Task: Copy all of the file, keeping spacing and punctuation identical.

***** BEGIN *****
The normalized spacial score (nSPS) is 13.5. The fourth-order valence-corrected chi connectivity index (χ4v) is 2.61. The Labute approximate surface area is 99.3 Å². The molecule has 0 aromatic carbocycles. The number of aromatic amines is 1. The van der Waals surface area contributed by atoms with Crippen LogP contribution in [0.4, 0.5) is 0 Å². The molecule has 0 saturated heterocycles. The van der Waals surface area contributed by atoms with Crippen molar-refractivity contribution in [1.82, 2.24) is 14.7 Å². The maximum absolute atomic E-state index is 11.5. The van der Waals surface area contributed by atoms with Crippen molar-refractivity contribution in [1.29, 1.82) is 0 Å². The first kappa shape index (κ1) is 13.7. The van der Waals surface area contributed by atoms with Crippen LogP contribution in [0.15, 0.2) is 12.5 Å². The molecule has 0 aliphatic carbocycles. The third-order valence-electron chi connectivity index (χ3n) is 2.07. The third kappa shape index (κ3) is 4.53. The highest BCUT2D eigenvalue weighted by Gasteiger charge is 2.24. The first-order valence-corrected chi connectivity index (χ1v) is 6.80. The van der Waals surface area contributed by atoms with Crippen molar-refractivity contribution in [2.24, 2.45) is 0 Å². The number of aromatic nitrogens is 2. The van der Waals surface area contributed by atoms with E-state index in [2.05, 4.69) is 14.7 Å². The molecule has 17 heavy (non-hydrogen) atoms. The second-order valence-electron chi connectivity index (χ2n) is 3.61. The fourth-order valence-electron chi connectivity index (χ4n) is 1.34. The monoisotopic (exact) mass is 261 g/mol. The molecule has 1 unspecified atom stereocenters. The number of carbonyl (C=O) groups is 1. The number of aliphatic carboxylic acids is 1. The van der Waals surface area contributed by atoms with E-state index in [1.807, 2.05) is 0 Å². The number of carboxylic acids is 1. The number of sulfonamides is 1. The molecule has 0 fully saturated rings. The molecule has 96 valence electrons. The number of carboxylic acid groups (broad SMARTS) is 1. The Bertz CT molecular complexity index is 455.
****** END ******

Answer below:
The normalized spacial score (nSPS) is 13.5. The fourth-order valence-corrected chi connectivity index (χ4v) is 2.61. The Labute approximate surface area is 99.3 Å². The molecule has 0 aromatic carbocycles. The number of aromatic amines is 1. The van der Waals surface area contributed by atoms with Crippen LogP contribution in [0.4, 0.5) is 0 Å². The molecule has 0 saturated heterocycles. The van der Waals surface area contributed by atoms with Crippen molar-refractivity contribution in [1.82, 2.24) is 14.7 Å². The maximum absolute atomic E-state index is 11.5. The van der Waals surface area contributed by atoms with Crippen molar-refractivity contribution in [1.29, 1.82) is 0 Å². The first kappa shape index (κ1) is 13.7. The van der Waals surface area contributed by atoms with Crippen LogP contribution in [0.15, 0.2) is 12.5 Å². The molecule has 0 aliphatic carbocycles. The third-order valence-electron chi connectivity index (χ3n) is 2.07. The third kappa shape index (κ3) is 4.53. The highest BCUT2D eigenvalue weighted by Gasteiger charge is 2.24. The first-order valence-corrected chi connectivity index (χ1v) is 6.80. The van der Waals surface area contributed by atoms with Crippen molar-refractivity contribution in [2.24, 2.45) is 0 Å². The number of aromatic nitrogens is 2. The van der Waals surface area contributed by atoms with E-state index in [2.05, 4.69) is 14.7 Å². The molecule has 17 heavy (non-hydrogen) atoms. The second-order valence-electron chi connectivity index (χ2n) is 3.61. The fourth-order valence-electron chi connectivity index (χ4n) is 1.34. The monoisotopic (exact) mass is 261 g/mol. The molecule has 1 unspecified atom stereocenters. The number of carbonyl (C=O) groups is 1. The number of aliphatic carboxylic acids is 1. The van der Waals surface area contributed by atoms with E-state index in [1.807, 2.05) is 0 Å². The number of carboxylic acids is 1. The number of sulfonamides is 1. The molecule has 0 fully saturated rings. The molecule has 96 valence electrons. The number of carboxylic acid groups (broad SMARTS) is 1. The Bertz CT molecular complexity index is 455.